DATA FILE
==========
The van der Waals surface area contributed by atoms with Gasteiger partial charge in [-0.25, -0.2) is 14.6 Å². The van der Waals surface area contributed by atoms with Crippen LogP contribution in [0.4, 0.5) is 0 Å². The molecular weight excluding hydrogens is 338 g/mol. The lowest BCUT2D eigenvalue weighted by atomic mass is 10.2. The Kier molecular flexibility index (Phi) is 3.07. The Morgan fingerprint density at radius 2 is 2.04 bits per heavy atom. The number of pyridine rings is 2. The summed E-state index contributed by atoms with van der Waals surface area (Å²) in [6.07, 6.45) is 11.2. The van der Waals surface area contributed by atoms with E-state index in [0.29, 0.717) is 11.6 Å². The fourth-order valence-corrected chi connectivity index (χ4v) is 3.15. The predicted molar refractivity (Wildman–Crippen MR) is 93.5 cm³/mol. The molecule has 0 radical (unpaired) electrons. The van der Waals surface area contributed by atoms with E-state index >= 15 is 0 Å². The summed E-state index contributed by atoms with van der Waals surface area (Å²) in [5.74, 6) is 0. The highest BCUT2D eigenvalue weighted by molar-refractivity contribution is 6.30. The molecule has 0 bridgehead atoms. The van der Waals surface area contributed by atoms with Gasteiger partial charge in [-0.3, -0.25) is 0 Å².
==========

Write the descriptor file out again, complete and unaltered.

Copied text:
The van der Waals surface area contributed by atoms with Gasteiger partial charge in [-0.25, -0.2) is 14.6 Å². The van der Waals surface area contributed by atoms with Crippen LogP contribution in [0.4, 0.5) is 0 Å². The molecular weight excluding hydrogens is 338 g/mol. The lowest BCUT2D eigenvalue weighted by atomic mass is 10.2. The Kier molecular flexibility index (Phi) is 3.07. The Morgan fingerprint density at radius 2 is 2.04 bits per heavy atom. The number of pyridine rings is 2. The summed E-state index contributed by atoms with van der Waals surface area (Å²) in [6.07, 6.45) is 11.2. The van der Waals surface area contributed by atoms with E-state index in [0.29, 0.717) is 11.6 Å². The fourth-order valence-corrected chi connectivity index (χ4v) is 3.15. The predicted molar refractivity (Wildman–Crippen MR) is 93.5 cm³/mol. The molecule has 0 radical (unpaired) electrons. The van der Waals surface area contributed by atoms with E-state index >= 15 is 0 Å². The summed E-state index contributed by atoms with van der Waals surface area (Å²) in [5.74, 6) is 0. The highest BCUT2D eigenvalue weighted by molar-refractivity contribution is 6.30. The molecule has 0 bridgehead atoms. The van der Waals surface area contributed by atoms with Gasteiger partial charge in [-0.3, -0.25) is 0 Å².